So Ultrabooks serve as the new way to separate their low end offerings from their higher end offerings. While also possibly serving as a way to re-invigorate interest in the laptop market versus the rapidly growing mobile market.

    It’s just the combined success of netbooks and the MBA that probably just effected what specifications they decided would fit best for the category.

    While we may just have to wait till Intel comes out with Haswell before Ultrabooks truly becomes the product Intel is trying to pitch to us now.

  5. Adam says:

    Great commentary, James.

    I see ATOM necessarily becoming more competitive with ARM on power consumption AND getting faster in a hurry and becoming a competitor for the ULV parts and forcing their cost down, too if Intel doesn’t really focus on pushing performance forward for the ULV parts.
    -My take is that progress on the ARM front has been slow because they’re afraid of it taking profit away from the ultra high margin ULV parts if it can compete better.

    This competition both from without and within Intel IS going to eat into profit margin and I hope sooner rather than later.

    Adam

  6. Pete says:

    I heard that the next way might even include ultrabooks with bigger display, e.g. 15.6″. Any info on that? (This is what I am waiting for: device I can use for multimedia at home, yet light enough I can travel with it from time to time.) Thanks for any hint.

  7. Adam says:

    On the ARM front again…

    Look at the specs on a very high-end soon-to-be-released Nvidia Tegra 3 ARM device and compare it to ultrabooks.

    ASUS Eee Pad Transformer Prime (Could they make the name any longer?):
    263 x 180.8 x 8.3mm (That’s 0.33 inches thick)
    10.1 inch 1280 x 800 IPS screen.
    Weight: 586 grams
    Quad Core (technically 5 core) 1.3GHZ Cortex A9s
    Video: Custom GeForce-based; 7.2 GFLOPS @300mhz (Can support 3D gaming out to a TV over HDMI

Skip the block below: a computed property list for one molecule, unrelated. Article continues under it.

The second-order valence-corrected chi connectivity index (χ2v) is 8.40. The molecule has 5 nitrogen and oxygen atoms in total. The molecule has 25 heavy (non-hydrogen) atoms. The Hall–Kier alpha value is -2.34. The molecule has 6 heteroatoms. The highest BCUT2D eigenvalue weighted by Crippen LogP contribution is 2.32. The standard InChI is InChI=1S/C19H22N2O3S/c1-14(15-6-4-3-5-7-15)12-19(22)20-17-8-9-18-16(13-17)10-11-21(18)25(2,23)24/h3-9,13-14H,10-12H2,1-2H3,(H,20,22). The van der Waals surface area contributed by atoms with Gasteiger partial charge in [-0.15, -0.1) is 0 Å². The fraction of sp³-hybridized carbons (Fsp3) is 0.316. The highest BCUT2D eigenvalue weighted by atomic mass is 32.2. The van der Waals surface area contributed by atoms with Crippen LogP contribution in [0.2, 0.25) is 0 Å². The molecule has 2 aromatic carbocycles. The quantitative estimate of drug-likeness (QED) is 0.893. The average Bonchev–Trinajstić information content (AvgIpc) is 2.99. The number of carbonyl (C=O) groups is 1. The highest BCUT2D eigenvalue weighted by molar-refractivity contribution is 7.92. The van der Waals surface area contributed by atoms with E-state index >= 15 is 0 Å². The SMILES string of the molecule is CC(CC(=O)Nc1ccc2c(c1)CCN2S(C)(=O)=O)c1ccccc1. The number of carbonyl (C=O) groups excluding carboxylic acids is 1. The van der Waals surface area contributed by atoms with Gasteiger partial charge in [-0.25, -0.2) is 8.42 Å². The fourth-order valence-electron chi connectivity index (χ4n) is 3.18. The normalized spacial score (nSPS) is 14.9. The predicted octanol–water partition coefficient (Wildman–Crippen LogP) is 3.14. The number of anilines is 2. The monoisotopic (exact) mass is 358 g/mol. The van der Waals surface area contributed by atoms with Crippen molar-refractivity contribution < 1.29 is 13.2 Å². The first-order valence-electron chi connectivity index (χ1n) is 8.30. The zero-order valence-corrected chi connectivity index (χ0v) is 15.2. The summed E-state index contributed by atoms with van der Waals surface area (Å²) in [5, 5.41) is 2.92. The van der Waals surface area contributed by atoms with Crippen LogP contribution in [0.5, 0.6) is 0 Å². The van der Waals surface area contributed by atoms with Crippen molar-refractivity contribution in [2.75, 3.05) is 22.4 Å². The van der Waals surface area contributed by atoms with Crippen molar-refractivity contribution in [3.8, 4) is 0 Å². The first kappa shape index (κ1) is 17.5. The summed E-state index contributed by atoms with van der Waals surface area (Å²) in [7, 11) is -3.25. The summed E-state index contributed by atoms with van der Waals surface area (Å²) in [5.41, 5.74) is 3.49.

Storage: SATA II

    Cost $499-$599

    THINK ABOUT THIS for a second.

    This thing is HALF the thickness of the thinnest ultrabook, half the weight, comes with a high quality IPS panel touch screen, it’s a convertible so it can be docked with a keyboard and take on the appearance of an ultrabook, quad core CPU, and will be available running Windows 8, all for half the cost of an Ultrabook…

    Intel’s in trouble; Ultrabook is in trouble.

    Again:
    0.33″ thick
    586 grams
    IPS panel touch screen
    Full keyboard when you want it
    Windows 8

    HALF THE PRICE OF AN ULTRABOOK, half the weight, half the thickness, more functionality. (Sell that Intel stock while you still can.)

    Adam

  8. Chippy says:

    I ‘ve always been a big fan of the smartbook concept and am excited for Asus that they’ve had success with the Transformer. Asus’ Jonly Shih has stated more than once that he has to place bets in both the X86 and ARM camp and the Transformer and Zenbook represent the two bets.
    For today though, there’s enough difference that someone could buy both and still not have too much of an overlap. The apps on Android are immature and the processing power, while amazing for an ARM based device, is in a different class. The operating system lacks many features too. Multi-user for one.

    The most interesting thing is that the Ultrabook is likely to reach the same production costs as the Transformer because the process, materials, technology is much the same. The Intel CUP is likely to cost $100 more but remember the processing power difference. When you consider that Intel are working in Android and ARM are working on windows, there’s a complete crossover.

    If both ARM and Intel based products look the same at the end of the day and get within 1hour, $100 of each other, and run the same operating system – maybe both in parallel, which one would you take? That’s the decision we’ll have in about 3 years from now.

    BTW I think the weight of both Transformer and docking station is the same as an Ultrabook – about 1kg.

  9. michael says:

    So very true Adam. Fully support your view. Once it starts to run Win 8, ultrabooks are doomed for failure.

    If a transformer type of tablet comes out with a 11.6 screen, then I think ultrabooks can close shop. I think very few people want a 13.3 ultra mobile device as its footprint is huge and “bulky”.

    Of course you got your weirdos who want a 15.6 screen ultrabook but majority just want a smaler footprint like 11.6. I hope the transformer comes up with that ideal size.

  10. James says: